MAY 2009


Waste companies cope with challenges

Solid waste management companies (including national integrated publicly-traded corporations, regional solid waste companies, and locally-based trash and recycling collection companies and landfill owners and operators) face a complex business environment for a number of reasons.

Their businesses put many of them at the apex of some of the most pressing environmental concerns of the day.

To learn more about how the industry is coping with these various challenges, American Recycler queried Bruce J. Parker, president and CEO of the National Solid Wastes Management Association.

There have been several mergers in the solid waste management industry in the past year. Do you foresee additional mergers occurring in the next few years and is this a positive or negative for the industry?

Parker: The solid waste industry, in large part, was built through consolidation – primarily through acquisitions. The recent combination of Allied Waste and Republic Services was billed as a merger. In terms of the rationalization of the industry, the difference between these terms is a distinction without a meaningful difference. I have little doubt that we will see more consolidation in the years ahead, and, yes, I do believe that overall it is good for the industry.

I can’t remember a period when the industry has been more disciplined in getting the best efficiencies from operations and looking for returns on invested capital and margin growth as opposed to purely revenue growth.

How has the downturn in the economy affected the solid waste management industry and do the affects differ in terms of small operations compared to large multi-nationals and regional players? Is access to credit a problem?

Parker: There is a belief that the solid waste industry is recession resilient, and I believe that is true relative to most other business sectors. However, the industry certainly has been affected by this serious recessionary economy, most notably in the volume declines of both residential and non-construction waste. It’s hard to say with certainty that national and large regional companies have more easy access to capital than the smaller independents because there are so many variables.

With the price of recyclables having declined, how has that affected the revenues of solid waste management companies, contracts with municipalities, commercial and institutional clients?

Parker: The nose dive in pricing for recyclable commodities has had a downward revenue impact on companies involved in the recycling chain. In many municipal recycling contracts the inherent volatility risk is shared between the hauler and municipality, and where possible, contracts with commercial and institutional customers have been renegotiated.

How has the fluctuating price of oil affected the transportation budgets of solid waste management companies and what are these companies doing to improve the situation?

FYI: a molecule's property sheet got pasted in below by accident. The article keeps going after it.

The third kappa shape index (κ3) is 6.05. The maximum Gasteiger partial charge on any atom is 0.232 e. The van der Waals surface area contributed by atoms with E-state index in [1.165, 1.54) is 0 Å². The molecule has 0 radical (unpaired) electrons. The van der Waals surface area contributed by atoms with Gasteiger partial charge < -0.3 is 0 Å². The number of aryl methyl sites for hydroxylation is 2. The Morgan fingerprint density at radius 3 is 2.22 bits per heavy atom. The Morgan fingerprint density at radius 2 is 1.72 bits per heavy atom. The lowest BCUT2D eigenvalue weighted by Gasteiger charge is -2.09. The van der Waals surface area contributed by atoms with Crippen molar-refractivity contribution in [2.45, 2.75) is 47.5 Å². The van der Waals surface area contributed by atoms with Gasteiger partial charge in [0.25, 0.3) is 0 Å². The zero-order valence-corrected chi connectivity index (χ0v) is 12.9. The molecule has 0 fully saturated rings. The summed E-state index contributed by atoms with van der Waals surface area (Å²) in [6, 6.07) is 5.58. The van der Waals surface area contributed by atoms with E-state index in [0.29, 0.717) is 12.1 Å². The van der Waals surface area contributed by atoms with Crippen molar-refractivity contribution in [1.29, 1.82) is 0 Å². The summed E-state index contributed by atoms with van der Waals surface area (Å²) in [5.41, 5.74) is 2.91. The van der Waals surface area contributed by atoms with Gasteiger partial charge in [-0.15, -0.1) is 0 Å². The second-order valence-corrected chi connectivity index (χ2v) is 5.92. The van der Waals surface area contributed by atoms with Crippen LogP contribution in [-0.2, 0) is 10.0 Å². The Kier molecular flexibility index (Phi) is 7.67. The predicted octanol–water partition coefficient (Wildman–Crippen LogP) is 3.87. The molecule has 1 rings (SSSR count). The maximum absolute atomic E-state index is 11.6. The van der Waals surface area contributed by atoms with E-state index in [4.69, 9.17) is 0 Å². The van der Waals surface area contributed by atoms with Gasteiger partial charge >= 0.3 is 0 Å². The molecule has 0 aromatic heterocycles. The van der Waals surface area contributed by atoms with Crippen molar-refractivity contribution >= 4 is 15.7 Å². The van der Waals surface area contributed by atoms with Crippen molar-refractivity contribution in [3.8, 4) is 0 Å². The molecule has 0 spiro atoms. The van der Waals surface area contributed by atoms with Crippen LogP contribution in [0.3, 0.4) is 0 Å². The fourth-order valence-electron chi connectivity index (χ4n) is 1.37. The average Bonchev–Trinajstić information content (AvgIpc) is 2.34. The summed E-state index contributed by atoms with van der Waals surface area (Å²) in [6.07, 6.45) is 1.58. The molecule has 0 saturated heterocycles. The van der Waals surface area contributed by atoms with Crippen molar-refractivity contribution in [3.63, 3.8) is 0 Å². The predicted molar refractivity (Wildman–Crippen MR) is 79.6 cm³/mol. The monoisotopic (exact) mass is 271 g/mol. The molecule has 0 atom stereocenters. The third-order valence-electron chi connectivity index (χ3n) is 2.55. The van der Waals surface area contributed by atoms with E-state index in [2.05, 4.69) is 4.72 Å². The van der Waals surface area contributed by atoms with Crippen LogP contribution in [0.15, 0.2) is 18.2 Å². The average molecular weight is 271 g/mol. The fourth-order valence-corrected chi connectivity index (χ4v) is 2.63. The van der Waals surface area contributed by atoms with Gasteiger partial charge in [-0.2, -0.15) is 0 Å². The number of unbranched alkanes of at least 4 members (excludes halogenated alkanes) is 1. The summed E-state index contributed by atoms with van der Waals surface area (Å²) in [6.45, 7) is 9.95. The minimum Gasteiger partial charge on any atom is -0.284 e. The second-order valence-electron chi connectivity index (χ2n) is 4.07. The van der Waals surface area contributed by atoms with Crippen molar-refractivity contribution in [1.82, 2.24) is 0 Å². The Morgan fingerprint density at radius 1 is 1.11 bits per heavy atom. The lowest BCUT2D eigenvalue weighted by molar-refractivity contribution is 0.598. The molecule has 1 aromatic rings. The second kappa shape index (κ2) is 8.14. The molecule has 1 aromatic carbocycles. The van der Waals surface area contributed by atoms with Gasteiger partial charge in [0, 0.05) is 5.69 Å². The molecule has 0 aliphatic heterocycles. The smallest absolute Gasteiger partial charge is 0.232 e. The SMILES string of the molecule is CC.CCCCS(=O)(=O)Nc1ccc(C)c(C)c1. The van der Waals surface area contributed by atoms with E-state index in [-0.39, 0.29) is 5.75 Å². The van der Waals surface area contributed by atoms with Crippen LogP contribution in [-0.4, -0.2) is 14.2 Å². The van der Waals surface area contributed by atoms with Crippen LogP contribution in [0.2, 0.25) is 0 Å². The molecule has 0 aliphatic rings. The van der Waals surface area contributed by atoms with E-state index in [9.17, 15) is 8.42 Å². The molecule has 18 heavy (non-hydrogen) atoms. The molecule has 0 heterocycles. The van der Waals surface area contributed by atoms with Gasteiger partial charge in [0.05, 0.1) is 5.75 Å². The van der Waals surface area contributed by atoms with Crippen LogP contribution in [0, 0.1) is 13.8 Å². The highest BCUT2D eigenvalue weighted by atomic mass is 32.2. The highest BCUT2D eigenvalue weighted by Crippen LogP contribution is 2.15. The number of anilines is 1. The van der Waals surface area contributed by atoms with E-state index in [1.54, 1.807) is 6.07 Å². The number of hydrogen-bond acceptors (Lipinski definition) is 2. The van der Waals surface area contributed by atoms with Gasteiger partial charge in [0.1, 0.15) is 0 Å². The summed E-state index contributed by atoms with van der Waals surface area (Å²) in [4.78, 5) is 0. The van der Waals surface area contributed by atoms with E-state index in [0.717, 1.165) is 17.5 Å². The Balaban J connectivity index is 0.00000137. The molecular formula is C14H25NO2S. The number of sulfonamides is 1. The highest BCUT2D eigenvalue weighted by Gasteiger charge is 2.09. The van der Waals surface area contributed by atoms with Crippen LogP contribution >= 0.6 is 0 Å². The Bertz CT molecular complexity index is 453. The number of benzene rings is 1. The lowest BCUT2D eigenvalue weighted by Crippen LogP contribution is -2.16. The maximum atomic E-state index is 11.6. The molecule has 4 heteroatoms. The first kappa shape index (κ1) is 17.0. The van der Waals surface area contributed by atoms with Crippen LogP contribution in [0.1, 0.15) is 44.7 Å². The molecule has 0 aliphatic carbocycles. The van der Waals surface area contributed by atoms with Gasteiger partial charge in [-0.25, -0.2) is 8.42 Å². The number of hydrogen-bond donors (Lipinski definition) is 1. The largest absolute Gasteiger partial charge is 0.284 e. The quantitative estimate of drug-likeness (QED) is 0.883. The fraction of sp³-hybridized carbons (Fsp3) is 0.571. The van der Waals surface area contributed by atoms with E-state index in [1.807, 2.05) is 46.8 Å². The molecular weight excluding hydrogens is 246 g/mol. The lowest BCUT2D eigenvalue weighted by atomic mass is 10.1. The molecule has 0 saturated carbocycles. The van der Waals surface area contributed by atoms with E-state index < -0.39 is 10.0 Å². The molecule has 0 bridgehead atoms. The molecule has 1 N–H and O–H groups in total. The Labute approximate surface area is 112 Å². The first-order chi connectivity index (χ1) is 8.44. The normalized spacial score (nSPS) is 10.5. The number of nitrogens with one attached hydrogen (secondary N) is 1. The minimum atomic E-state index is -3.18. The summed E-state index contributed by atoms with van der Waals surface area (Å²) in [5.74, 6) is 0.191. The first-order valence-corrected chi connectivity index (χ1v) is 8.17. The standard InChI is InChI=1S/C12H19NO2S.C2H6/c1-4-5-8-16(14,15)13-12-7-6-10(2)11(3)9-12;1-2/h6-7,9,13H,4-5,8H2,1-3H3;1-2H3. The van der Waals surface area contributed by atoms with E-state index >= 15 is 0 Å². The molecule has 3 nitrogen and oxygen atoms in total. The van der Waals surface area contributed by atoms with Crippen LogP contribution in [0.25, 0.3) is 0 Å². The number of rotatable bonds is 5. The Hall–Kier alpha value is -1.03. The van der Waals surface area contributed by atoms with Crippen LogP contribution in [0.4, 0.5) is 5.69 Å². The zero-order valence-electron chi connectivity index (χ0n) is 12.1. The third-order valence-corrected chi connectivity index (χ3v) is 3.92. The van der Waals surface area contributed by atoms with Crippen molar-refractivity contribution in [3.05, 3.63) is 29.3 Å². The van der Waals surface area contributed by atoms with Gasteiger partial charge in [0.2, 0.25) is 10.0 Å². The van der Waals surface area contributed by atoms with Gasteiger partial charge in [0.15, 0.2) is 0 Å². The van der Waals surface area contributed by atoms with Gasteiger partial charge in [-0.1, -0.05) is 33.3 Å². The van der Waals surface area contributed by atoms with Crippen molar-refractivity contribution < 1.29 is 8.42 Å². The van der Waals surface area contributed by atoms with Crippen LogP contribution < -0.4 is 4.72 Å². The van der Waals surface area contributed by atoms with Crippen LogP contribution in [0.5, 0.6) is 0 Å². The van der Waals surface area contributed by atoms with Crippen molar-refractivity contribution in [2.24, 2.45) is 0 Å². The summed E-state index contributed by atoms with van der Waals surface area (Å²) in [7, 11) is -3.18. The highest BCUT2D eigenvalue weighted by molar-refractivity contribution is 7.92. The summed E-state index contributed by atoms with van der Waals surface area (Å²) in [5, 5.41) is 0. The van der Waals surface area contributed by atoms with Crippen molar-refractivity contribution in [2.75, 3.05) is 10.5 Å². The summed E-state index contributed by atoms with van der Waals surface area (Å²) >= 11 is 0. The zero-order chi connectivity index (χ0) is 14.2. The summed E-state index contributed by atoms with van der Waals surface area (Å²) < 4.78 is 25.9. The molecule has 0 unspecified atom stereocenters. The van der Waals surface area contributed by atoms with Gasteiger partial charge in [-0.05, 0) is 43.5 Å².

Parker: Solid waste companies want to make their transportation budgets as efficient as possible. To this end, many solid waste companies are using routing software and GPS systems for better route time management, ensuring that tires are inflated properly and oil filters are changed regularly, using alternative fuels, such as natural gas, biodiesel and ethanol, and supporting the development of new technologies, such as hybrid trucks.

Has the drop in the price of oil affected operations to recover solid fuels and gases from landfills and investment in future projects to generate electricity and exploit resources at landfills?

Parker: No. The primary drivers for investment in landfill gas as a source of clean, renewable energy are climate change and the need to reduce greenhouse gas emissions from landfills, and to reduce and eventually eliminate our national dependence on foreign oil.

As environmental concern continues to grow across the nation in terms of the public, businesses, institutions and government, is the solid waste industry finding that it is harder to secure permits to expand existing landfills and create new ones?

Parker: Environmental concerns are not new when it comes to securing permits and constructing solid waste facilities. In my judgment, the enhanced environmental concerns over the past few years have not substantially made it more difficult to obtain facility operating permits. In the past, when one discussed such matters, we often discussed opposition in terms of NIMBY (not in my back yard concerns). Today, resistance is sometimes characterized as NIMTO (not in my term of office) or NOPEs (nowhere on planet earth). However, while the acronyms might have changed, the nature of opposition to development isn’t really different. All sorts of development – even development that might seem on its face to be more environmentally desirable, such as wind farms and composting facilities – can face opposition.